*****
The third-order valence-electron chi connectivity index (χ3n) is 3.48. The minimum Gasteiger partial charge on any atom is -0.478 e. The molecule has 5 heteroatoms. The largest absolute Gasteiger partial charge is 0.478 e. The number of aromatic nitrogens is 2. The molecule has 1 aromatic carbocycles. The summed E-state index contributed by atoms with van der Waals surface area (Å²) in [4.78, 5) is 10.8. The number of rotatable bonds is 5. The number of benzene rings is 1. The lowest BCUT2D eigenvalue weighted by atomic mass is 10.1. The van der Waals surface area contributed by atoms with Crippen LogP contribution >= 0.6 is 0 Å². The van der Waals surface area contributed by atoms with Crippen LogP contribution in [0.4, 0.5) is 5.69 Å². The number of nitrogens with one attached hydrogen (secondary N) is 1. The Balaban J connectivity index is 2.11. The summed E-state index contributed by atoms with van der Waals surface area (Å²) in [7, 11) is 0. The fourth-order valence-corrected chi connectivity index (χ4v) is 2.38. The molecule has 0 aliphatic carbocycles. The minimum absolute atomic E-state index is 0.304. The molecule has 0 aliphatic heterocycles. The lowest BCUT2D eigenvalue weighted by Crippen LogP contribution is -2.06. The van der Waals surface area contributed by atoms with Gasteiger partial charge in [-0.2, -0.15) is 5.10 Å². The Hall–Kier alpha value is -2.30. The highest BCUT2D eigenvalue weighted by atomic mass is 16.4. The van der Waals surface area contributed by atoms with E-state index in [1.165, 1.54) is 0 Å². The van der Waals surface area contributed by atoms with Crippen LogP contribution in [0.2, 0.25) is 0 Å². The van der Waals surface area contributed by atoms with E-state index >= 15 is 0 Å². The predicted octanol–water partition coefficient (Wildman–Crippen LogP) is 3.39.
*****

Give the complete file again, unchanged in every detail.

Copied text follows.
The third-order valence-electron chi connectivity index (χ3n) is 3.48. The minimum Gasteiger partial charge on any atom is -0.478 e. The molecule has 5 heteroatoms. The largest absolute Gasteiger partial charge is 0.478 e. The number of aromatic nitrogens is 2. The molecule has 1 aromatic carbocycles. The summed E-state index contributed by atoms with van der Waals surface area (Å²) in [4.78, 5) is 10.8. The number of rotatable bonds is 5. The number of benzene rings is 1. The lowest BCUT2D eigenvalue weighted by atomic mass is 10.1. The van der Waals surface area contributed by atoms with Crippen LogP contribution >= 0.6 is 0 Å². The van der Waals surface area contributed by atoms with Crippen LogP contribution in [0.4, 0.5) is 5.69 Å². The number of nitrogens with one attached hydrogen (secondary N) is 1. The Balaban J connectivity index is 2.11. The summed E-state index contributed by atoms with van der Waals surface area (Å²) in [7, 11) is 0. The fourth-order valence-corrected chi connectivity index (χ4v) is 2.38. The molecule has 0 aliphatic carbocycles. The minimum absolute atomic E-state index is 0.304. The molecule has 0 aliphatic heterocycles. The lowest BCUT2D eigenvalue weighted by Crippen LogP contribution is -2.06. The van der Waals surface area contributed by atoms with Gasteiger partial charge in [-0.2, -0.15) is 5.10 Å². The Hall–Kier alpha value is -2.30. The highest BCUT2D eigenvalue weighted by atomic mass is 16.4. The van der Waals surface area contributed by atoms with E-state index in [1.165, 1.54) is 0 Å². The van der Waals surface area contributed by atoms with Crippen LogP contribution in [0.2, 0.25) is 0 Å². The van der Waals surface area contributed by atoms with E-state index >= 15 is 0 Å². The predicted octanol–water partition coefficient (Wildman–Crippen LogP) is 3.39.